We are all wanderers on this earth. Our hearts are full of wonder, and our souls are deep with dreams.

Saturday, September 02, 2006

The Tarot Court: For Adults Only
Are these court card posts boring? Just wait until we get to the knights. They're not boring. Well, maybe the Knight of Pentacles is, but he's got his unboring side, too.

The thing about courts is they CAN be a little boring because they're stereotypes. They're flat figures because of that. And Pages, well...they're just learning, so they're a little dull.

So I thought I'd spice things up with some DecameronTarot images. Heh. Gawd, this deck. I can't even get a decent reading with it, and not because its full of sex, sex, and more sex, but because some of the images just don't align with what I know the meaning of a particular card to be. Take this Knight of Swords over here. Well, seems the lady in question has turned the tables on this knight and is communicating in a shocking fashion all her own. That's usually his job, getting right to the point. Well, I guess he just got a shock himself. And not a bad one, I don't think.

This Page of Cups, ahem KNAVE of Cups is having an awfully good time, to be sure, but there's something very not-so-innocent about this one, and not so pure. And the woman is like, oh, that's going to be a pain to wash off, isn't it? So, I'm sorry, but while the deck is full of raucous, raunchy, medieval fun, it doesn't lend itself well to tarot reading much. I find that the pips are even harder to decipher in this deck, too, with images that, while amusing, shocking, or even disturbing, just don't tell me a thing about what the card is saying. Besides, the deck is offensive in many ways in its depiction of women often in submissive, even violent, definitely nonconsensual acts.

By contrast, Lori Walls' Tarot Erotica does a better job with erotic images that actually match the meaning of the suits and numbers. Here, her Page of Cups displays the kind of free and unbounded emotion typified by the Page of Cups, a fun, overflowing kind of emotion. Her narcisisstic King of Swords is amusing as well, he's just too sexy for, well...anyone but himself. The artist also weaves all manner of sexuality into the deck, hetero, bi, gay, lesbian, interracial, polyamourous, BDSM, you name it and it runs the gamut whereas the Decameron, while featuring some fetish scenes, and one gay card, is primarily aimed at a heterosexual male reader. Erm, viewer.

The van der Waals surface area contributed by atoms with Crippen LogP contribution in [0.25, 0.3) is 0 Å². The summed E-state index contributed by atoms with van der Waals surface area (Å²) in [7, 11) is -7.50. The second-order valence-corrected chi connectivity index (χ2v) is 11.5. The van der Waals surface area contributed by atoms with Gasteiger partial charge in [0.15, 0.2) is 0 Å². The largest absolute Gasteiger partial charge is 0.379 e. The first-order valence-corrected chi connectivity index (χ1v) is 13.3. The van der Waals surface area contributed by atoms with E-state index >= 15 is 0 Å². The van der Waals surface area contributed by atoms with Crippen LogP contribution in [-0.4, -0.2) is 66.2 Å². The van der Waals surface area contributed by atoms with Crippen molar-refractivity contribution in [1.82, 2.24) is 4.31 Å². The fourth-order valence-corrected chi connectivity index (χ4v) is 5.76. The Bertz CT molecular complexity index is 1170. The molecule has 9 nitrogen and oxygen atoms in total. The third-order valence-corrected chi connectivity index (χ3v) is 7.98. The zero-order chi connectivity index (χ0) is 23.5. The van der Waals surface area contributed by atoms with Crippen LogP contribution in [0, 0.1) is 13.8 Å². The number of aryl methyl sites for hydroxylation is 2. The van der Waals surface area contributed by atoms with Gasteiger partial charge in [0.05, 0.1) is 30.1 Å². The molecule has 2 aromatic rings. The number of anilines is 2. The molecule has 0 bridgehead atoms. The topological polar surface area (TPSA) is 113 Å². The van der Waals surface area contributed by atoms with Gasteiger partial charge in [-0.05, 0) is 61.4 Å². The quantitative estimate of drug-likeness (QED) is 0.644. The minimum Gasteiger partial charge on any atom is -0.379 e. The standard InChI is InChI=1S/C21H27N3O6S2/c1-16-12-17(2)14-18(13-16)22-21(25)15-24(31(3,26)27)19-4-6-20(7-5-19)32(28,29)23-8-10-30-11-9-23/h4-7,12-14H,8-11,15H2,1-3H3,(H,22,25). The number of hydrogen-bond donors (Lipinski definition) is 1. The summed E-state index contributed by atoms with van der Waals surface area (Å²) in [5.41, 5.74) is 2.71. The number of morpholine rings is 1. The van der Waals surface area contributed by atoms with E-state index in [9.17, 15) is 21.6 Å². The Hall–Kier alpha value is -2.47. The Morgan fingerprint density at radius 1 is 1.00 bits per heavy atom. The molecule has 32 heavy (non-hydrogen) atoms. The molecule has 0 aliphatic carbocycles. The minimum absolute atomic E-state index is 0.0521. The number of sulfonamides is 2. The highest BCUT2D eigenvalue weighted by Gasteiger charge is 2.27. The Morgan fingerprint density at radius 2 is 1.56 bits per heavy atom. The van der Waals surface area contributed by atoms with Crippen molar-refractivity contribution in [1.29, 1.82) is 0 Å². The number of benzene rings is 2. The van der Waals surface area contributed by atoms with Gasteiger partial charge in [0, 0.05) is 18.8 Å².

While there are other erotic decks, they usually fall prey to the same problems as the Decameron. The art is well done, but the meanings are barren. One exception would be the Tarots of Casanova, but again, it is done from a very limited and limiting heterosexual male perspective, an 18th century perspective at that. However, it is readable with the card images aligning with traditional meanings, at least. I am neither a prude nor a tarot purist, and I am used to eeking out meanings from obscure symbolism but when the images say nothing that I am even remotely familiar with that a particular tarot card is supposed to mean, the deck has deviated seriously from tarot tradition and it could be argued that, regardless that it may have 78 cards, 22 Majors, and four distinct elemental suits, it is NOT a tarot deck. It's fine for collectors, I suppose, or those who just like the imagery, for whatever purpose.

I just thought you'd like to see what these folks do on their off time and that the courts really do have lives of their own. They're not so one-dimensional after all, eh?

Decameron Tarot Deck By Luciano Spadanuda & Giacinto Gaudenzi Published by Lo Scarabeo
The Tarot Erotica by Lori Walls Publisher: QED Games Copyright 1999
Tarots of Casanova By Luca Raimondo Published by Lo Scarabeo. Available in the U.S. from Llewellyn Worldwide, Ltd.